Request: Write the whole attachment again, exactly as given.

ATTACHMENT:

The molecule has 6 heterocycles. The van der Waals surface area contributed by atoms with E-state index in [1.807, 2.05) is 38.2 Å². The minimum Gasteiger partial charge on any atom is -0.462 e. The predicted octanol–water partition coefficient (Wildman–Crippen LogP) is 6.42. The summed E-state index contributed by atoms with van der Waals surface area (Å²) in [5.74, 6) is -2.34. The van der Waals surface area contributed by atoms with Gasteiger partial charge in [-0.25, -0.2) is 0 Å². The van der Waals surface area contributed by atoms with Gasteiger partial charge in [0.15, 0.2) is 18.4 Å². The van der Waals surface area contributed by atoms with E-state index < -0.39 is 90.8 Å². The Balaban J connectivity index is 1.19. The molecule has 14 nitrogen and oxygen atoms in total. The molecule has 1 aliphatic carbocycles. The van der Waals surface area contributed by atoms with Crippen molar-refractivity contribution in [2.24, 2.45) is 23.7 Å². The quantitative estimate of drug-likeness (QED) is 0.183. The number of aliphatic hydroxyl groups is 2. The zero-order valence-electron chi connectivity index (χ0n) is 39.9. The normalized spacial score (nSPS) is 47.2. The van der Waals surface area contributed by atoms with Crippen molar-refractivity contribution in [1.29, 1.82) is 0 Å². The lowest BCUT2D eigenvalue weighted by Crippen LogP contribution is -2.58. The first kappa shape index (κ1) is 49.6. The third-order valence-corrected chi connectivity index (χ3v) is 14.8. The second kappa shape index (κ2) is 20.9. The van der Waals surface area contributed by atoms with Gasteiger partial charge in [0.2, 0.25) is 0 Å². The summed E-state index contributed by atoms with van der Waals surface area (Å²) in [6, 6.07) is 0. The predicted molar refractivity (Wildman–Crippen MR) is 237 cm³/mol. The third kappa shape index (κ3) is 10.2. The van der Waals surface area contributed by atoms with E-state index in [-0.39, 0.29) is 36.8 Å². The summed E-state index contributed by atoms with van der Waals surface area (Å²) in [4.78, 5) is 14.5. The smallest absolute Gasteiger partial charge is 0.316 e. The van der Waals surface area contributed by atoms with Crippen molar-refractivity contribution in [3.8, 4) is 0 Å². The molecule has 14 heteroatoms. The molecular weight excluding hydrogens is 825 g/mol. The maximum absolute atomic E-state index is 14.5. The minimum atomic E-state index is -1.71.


The molecule has 6 heterocycles. The van der Waals surface area contributed by atoms with E-state index in [1.807, 2.05) is 38.2 Å². The minimum Gasteiger partial charge on any atom is -0.462 e. The predicted octanol–water partition coefficient (Wildman–Crippen LogP) is 6.42. The summed E-state index contributed by atoms with van der Waals surface area (Å²) in [5.74, 6) is -2.34. The van der Waals surface area contributed by atoms with Gasteiger partial charge in [-0.25, -0.2) is 0 Å². The van der Waals surface area contributed by atoms with Gasteiger partial charge in [0.15, 0.2) is 18.4 Å². The van der Waals surface area contributed by atoms with E-state index < -0.39 is 90.8 Å². The Balaban J connectivity index is 1.19. The molecule has 14 nitrogen and oxygen atoms in total. The molecule has 1 aliphatic carbocycles. The van der Waals surface area contributed by atoms with Crippen molar-refractivity contribution in [2.24, 2.45) is 23.7 Å². The quantitative estimate of drug-likeness (QED) is 0.183. The number of aliphatic hydroxyl groups is 2. The zero-order valence-electron chi connectivity index (χ0n) is 39.9. The normalized spacial score (nSPS) is 47.2. The van der Waals surface area contributed by atoms with Crippen molar-refractivity contribution in [1.29, 1.82) is 0 Å². The lowest BCUT2D eigenvalue weighted by Crippen LogP contribution is -2.58. The first kappa shape index (κ1) is 49.6. The third-order valence-corrected chi connectivity index (χ3v) is 14.8. The second kappa shape index (κ2) is 20.9. The van der Waals surface area contributed by atoms with Gasteiger partial charge in [0.2, 0.25) is 0 Å². The summed E-state index contributed by atoms with van der Waals surface area (Å²) in [6, 6.07) is 0. The predicted molar refractivity (Wildman–Crippen MR) is 237 cm³/mol. The third kappa shape index (κ3) is 10.2. The van der Waals surface area contributed by atoms with E-state index in [-0.39, 0.29) is 36.8 Å². The summed E-state index contributed by atoms with van der Waals surface area (Å²) in [4.78, 5) is 14.5. The smallest absolute Gasteiger partial charge is 0.316 e. The van der Waals surface area contributed by atoms with Crippen molar-refractivity contribution in [3.8, 4) is 0 Å². The molecule has 14 heteroatoms. The molecular weight excluding hydrogens is 825 g/mol. The maximum absolute atomic E-state index is 14.5. The minimum atomic E-state index is -1.71.